Hawkeye Indian Cultural Center: Education Hub and Resource Connector
by Jesalyn Keziah
Since 1997, Hawkeye Indian Cultural Center (HICC) has provided services vital to preserving, celebrating, and illuminating cultural traditions of the Native Americans of the sandhills in and around Hoke County. Their mission is to strengthen families, unite people through cultural enrichment, and enhance the self-sufficiency of underserved and distressed communities, particularly among Native Americans in Hoke and surrounding counties. Most strikingly, whereas many other communities and agencies see cultural renewal and service provision as separate areas, Hawkeye sees them as intrinsically interrelated. Not only do they provide fundamental services—including a food bank and job services—to American Indian residents (who make up about 10% of the county population), in a holistic way honoring Native values, they also provide cultural programming and services that celebrate and illuminate the unique and time-honored folk traditions of Native American
communities in and around Hoke county. This comprehensive approach lifts up tradition, allowing folkways and foodways to flourish while nurturing and supporting the social, economic, and physical wellbeing of those who carry these traditions forward.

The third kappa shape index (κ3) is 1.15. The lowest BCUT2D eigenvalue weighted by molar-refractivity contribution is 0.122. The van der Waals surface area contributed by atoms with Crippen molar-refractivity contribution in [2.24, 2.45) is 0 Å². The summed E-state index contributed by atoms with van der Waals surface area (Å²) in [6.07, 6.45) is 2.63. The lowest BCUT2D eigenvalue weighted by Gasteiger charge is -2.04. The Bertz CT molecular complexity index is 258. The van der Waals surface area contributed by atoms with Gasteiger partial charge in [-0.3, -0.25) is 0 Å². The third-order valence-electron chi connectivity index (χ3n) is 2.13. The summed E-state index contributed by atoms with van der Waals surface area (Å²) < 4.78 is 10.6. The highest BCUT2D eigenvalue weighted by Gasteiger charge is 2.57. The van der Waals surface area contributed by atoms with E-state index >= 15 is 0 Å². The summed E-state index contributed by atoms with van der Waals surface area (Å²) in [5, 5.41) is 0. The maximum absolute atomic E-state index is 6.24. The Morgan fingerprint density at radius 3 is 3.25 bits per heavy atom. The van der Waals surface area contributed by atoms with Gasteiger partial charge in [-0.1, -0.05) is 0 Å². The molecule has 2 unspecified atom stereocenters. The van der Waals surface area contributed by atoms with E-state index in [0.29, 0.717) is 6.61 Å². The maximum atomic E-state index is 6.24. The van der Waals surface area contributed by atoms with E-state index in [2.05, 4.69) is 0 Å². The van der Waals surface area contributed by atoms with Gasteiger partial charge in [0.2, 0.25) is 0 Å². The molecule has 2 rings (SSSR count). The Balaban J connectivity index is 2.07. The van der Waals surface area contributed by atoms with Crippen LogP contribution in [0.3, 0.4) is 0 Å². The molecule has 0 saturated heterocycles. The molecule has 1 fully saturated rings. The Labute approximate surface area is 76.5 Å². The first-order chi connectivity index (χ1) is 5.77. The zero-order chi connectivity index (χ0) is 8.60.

One way that HICC drives this appreciation of folk tradition is through their Traditional Arts Programming for Students (TAPS). Weekly TAPS culture classes, held at the local Boys and Girls club, teach Native American traditions such as beading, pottery, basket weaving, and regalia making. They also hold a weekly class for dancing and drumming. The first half of the class is dedicated to Tribal/Cultural education that covers information on each of the NC state-recognized tribes; the second half of the session covers instruction on traditional art and craft. Moreover, through a grant from Apple, they have obtained equipment to help youth conduct oral histories of local elders.
HICC deepens this programming through their formal partnership within the local school system. For a number of years, they conducted cultural programming within the schools, and still continue a mentoring relationship with the Native American club at the local high school.
Their celebration of folklife continues onsite, where they host cultural events and eco-tourism projects. They offer job skills training infused in traditional activities, including a canoe guide training program for local youth. They hold classes and events onsite, including an annual powwow, and host community discussions that inform the programming and decision making for the center.
HICC’s inclusive approach is essential to the vitality of these cultural celebrations. Through their educational programming as well as their more broad community outreach, HICC connects and draws in community members who previously felt disconnected from their sense of tribal culture. For example, Gwen Locklear describes how many young Lumbee living